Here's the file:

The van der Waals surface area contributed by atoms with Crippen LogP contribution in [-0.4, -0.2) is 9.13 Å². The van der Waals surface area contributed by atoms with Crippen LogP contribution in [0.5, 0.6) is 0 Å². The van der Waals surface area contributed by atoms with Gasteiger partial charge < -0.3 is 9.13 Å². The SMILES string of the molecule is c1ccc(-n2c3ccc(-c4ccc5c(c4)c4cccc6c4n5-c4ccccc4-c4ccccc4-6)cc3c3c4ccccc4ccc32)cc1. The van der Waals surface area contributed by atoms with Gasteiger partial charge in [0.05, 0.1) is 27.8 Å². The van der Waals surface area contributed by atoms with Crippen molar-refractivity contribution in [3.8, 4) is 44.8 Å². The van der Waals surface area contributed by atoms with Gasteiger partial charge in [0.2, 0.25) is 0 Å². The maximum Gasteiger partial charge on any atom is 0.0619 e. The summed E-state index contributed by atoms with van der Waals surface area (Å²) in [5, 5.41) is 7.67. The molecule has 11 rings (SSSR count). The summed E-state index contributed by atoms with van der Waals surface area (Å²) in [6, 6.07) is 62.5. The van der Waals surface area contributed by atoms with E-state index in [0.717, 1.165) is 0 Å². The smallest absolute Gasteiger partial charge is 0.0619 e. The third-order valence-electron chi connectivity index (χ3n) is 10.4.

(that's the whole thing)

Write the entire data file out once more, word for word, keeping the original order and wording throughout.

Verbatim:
The van der Waals surface area contributed by atoms with Crippen LogP contribution in [-0.4, -0.2) is 9.13 Å². The van der Waals surface area contributed by atoms with Crippen LogP contribution in [0.5, 0.6) is 0 Å². The van der Waals surface area contributed by atoms with Gasteiger partial charge < -0.3 is 9.13 Å². The SMILES string of the molecule is c1ccc(-n2c3ccc(-c4ccc5c(c4)c4cccc6c4n5-c4ccccc4-c4ccccc4-6)cc3c3c4ccccc4ccc32)cc1. The van der Waals surface area contributed by atoms with Gasteiger partial charge in [0.05, 0.1) is 27.8 Å². The van der Waals surface area contributed by atoms with Crippen molar-refractivity contribution in [3.8, 4) is 44.8 Å². The van der Waals surface area contributed by atoms with Gasteiger partial charge in [0.2, 0.25) is 0 Å². The maximum Gasteiger partial charge on any atom is 0.0619 e. The summed E-state index contributed by atoms with van der Waals surface area (Å²) in [5, 5.41) is 7.67. The molecule has 11 rings (SSSR count). The summed E-state index contributed by atoms with van der Waals surface area (Å²) in [6, 6.07) is 62.5. The van der Waals surface area contributed by atoms with E-state index in [0.717, 1.165) is 0 Å². The smallest absolute Gasteiger partial charge is 0.0619 e. The third-order valence-electron chi connectivity index (χ3n) is 10.4.